Writer: C. H. Mackintosh (1820-1896)
Thus far, we have been occupied with that aspect of the work of Christ which bears upon the question of the forgiveness of sins; and we earnestly trust that the reader is thoroughly clear and settled on this grand point. It is assuredly his happy privilege so to be, if only he will take God at His word. "For Christ also has once suffered for sins, the just for the unjust, that he might bring us to God." (1 Peter 3:18).
If then Christ has suffered for our sins, should we not know the deep blessedness of being eternally delivered from the burden of those sins? Can it be according to the mind and heart of God that one for whom Christ suffered should remain in perpetual bondage, tied and bound with the chain of his sins, and crying out from week to week, month to month, and year to year, that the burden of his sins is intolerable?
If such utterances are true and proper for the Christian, then what has Christ done for us? Can it be true that Christ has put away our sins, and yet that we are tied and bound with the chain of them? Is it true that He bore the heavy burden of our sins, and yet that we are still crushed beneath the intolerable weight thereof?
Some would fain persuade us that it is not possible to know that our sins are forgiven; that we must go on to the end of our life in a state of complete uncertainty on this most vital and important question. If this be so, what has become of the precious gospel of the grace of God — the glad tidings of salvation? In the view of such miserable teaching as this, what mean those glowing words of the blessed apostle Paul, in the synagogue of Antioch? "Be it known to you, therefore, men and brethren, that through this man [Jesus Christ, dead and risen] is preached [not promised as a future thing, but proclaimed now] the forgiveness of sins; and by him all who believe are [not shall be, or hope to be] justified from all things, from which ye could not be justified by the law of Moses." (Acts 13:38, 39).
If we were resting on the law of Moses, on our keeping the commandments, on our doing our duty, on our feeling as we ought, on our valuing Christ and loving God as we ought, reason would that we should be in doubt and dark uncertainty, seeing we could have no possible ground of assurance. If we had so much as the movement of an eyelash to do in the matter, then verily it would be the very height of presumption on our part to think of being certain.
But, on the other hand, when we hear the voice of the living God who cannot lie, proclaiming in our ears the glad tidings that through His own beloved Son who died on the cross, was buried in the grave, raised from the dead, and seated in the glory — that through Him alone — through Him without anything whatever of ours — through His one offering of Himself once and for ever, full and everlasting remission of sins is preached, as a present reality, to be enjoyed now by every soul who simply believes the precious record of God, how is it possible for any one to continue in doubt and uncertainty? Is Christ's work finished? He said it was. What did He do? He put away our sins. Are they then put away, or are they still on us — which?
Reader, say which? where are thy sins? Are they blotted out as a thick cloud? or are they still lying as a heavy load of guilt, in condemning power on thy conscience? If they were not put away by the atoning death of Christ, they will never be put away. If He did not bear them on the cross, you will have to bear them in the tormenting flames of hell for ever, and ever, and ever. Yes; be assured of it, there is no other way of disposing of this most weighty and momentous question. If Christ did not settle the matter on the cross, you must settle it in hell. It must be so, if God's word be true.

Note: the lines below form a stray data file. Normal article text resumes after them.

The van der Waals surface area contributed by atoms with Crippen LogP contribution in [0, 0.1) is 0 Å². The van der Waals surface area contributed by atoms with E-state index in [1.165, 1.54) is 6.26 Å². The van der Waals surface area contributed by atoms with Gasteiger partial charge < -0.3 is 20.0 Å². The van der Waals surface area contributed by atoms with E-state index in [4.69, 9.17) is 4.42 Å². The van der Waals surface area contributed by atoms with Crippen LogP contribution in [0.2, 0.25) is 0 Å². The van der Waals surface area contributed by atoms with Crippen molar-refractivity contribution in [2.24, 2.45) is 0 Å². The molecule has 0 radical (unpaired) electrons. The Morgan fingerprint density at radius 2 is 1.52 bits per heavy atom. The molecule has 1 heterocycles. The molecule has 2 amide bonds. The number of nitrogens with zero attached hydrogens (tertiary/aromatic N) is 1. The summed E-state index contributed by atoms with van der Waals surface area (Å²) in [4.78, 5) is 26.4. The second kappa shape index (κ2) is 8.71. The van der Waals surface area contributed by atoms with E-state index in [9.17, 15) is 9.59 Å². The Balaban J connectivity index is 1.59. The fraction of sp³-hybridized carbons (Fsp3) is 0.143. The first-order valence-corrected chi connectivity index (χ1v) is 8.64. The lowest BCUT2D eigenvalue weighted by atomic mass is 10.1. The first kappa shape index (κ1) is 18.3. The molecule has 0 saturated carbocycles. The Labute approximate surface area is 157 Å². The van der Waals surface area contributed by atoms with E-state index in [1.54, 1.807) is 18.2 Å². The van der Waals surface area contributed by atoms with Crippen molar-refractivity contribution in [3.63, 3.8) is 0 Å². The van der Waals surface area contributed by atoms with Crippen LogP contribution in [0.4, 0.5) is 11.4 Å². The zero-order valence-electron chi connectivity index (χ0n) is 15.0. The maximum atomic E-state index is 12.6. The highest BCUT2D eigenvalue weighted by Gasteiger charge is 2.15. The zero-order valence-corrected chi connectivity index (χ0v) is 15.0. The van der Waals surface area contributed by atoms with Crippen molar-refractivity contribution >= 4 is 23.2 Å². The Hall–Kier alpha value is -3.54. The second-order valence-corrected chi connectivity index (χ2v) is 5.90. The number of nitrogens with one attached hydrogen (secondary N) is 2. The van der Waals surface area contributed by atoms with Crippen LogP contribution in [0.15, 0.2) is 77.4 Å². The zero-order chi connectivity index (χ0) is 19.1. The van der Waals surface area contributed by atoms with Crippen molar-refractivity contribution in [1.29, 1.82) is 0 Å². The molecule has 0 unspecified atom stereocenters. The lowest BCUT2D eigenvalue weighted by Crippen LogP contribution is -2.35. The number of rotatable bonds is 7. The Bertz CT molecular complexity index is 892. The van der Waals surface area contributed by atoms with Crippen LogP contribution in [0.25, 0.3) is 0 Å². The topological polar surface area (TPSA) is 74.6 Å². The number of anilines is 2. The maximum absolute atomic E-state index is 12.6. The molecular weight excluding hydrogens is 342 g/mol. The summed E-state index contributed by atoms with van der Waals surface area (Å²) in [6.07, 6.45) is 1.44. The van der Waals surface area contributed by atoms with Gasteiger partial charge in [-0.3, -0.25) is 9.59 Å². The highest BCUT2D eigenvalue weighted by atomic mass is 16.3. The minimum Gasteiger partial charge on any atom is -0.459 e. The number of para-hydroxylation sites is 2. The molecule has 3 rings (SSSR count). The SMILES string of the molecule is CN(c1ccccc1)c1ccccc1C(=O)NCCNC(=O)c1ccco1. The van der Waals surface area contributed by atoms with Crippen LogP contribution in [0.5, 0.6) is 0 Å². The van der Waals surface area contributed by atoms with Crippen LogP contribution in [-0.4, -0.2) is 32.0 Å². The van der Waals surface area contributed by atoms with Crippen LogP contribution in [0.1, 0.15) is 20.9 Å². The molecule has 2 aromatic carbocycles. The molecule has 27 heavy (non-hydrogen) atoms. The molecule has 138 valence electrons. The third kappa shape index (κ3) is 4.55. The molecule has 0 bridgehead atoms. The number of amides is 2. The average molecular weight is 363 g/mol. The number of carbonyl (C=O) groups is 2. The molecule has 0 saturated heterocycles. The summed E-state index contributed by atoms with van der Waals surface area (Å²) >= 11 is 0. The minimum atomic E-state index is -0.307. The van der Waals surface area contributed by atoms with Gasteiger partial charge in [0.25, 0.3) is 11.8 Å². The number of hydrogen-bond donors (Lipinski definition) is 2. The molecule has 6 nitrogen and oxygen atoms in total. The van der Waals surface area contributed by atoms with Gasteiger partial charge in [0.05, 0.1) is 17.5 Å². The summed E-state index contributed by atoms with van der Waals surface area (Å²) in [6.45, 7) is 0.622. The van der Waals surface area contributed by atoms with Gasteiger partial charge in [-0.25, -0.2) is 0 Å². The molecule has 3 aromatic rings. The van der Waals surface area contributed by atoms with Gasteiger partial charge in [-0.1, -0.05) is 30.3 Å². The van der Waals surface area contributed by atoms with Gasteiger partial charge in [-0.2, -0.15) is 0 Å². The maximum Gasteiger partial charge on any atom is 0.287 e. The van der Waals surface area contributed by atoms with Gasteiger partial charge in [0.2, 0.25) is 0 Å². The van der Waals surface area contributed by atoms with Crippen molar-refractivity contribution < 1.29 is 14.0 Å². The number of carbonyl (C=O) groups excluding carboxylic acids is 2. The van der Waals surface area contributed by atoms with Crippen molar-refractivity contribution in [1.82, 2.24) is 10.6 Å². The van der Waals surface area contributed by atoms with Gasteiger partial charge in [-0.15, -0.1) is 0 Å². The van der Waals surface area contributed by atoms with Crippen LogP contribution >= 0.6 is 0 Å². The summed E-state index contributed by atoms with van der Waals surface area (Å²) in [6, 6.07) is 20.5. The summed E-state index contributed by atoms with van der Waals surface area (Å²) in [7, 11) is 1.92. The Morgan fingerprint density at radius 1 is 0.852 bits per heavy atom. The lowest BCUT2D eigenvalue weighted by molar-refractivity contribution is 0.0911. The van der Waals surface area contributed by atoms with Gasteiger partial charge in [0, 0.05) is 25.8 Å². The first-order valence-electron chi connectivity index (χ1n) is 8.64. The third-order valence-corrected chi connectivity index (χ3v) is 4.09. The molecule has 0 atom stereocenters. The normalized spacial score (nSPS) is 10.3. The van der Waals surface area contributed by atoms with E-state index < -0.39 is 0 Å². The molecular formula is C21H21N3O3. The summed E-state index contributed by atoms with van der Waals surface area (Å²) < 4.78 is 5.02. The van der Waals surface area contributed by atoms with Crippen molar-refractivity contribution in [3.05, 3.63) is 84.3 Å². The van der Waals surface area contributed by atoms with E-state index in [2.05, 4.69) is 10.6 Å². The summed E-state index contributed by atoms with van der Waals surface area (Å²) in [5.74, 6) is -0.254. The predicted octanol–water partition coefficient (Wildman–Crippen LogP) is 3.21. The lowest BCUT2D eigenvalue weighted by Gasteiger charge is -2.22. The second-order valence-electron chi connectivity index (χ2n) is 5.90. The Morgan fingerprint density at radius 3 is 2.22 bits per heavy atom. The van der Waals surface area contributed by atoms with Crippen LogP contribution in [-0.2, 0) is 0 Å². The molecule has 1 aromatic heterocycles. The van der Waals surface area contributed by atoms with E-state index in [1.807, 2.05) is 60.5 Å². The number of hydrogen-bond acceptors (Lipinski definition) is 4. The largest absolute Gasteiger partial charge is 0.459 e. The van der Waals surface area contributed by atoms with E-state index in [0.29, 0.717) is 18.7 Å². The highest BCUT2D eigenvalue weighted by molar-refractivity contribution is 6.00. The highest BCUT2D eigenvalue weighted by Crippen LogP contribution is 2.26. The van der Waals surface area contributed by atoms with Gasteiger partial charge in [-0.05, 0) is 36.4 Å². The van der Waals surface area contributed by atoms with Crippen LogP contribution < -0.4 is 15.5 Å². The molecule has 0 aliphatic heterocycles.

But glory be to God, His own testimony assures us that Christ has once suffered for sins, the just for the unjust, that He might bring us to God; not merely bring us to heaven when we die, but bring us to God now How does He bring us to God? Tied and bound with the chain of our sins? with an intolerable burden of guilt on our souls? Nay, verily; He brings us to God without spot or stain or charge. He brings us to God in all His own acceptableness. Is there any guilt on Him? No; there was, blessed be His name, when He stood in our stead, but it is gone — gone for ever — cast as lead into the unfathomable waters of divine forgetfulness. He was charged with our sins, on the cross. God laid on Him all our iniquities, and dealt with Him about them. The whole question of our sins, according to God's estimate thereof, was fully gone into and definitively, because divinely settled between God and Christ, amid the awful shadows of Calvary. Yes, it was all done, once and for ever there. How do we know it? By the authority of the only true God. His word assures us that we have redemption through the blood of Christ, the remission of sins, according to the riches of His grace. He declares to us, in accents of sweetest, richest, deepest mercy, that our sins and our iniquities He will remember no more. Is not this enough? Shall we still continue to cry out that we are tied and bound with the chain of our sins? Shall we thus cast a slur upon the perfect work of Christ? Shall we thus tarnish the lustre of divine grace and give the lie to the testimony of the Holy Ghost in the scripture of truth? Far be the thought! It must not be so. Let us rather hail with thanksgiving the blessed boon so freely conferred upon us by love divine, through the precious blood of Christ. It is the joy of the heart of God to forgive us our sins, Yes, God delights in pardoning iniquity and transgression. It gratifies and glorifies Him to pour into the broken and contrite heart the precious balm of His, own pardoning love and mercy. He spared not His own Son, but delivered Him up, and bruised Him on the cursed tree, in order that He might be able, in perfect righteousness, to let the rich streams of grace flow forth from His large, loving heart, to the poor, guilty, self-destroyed, conscience-smitten sinner.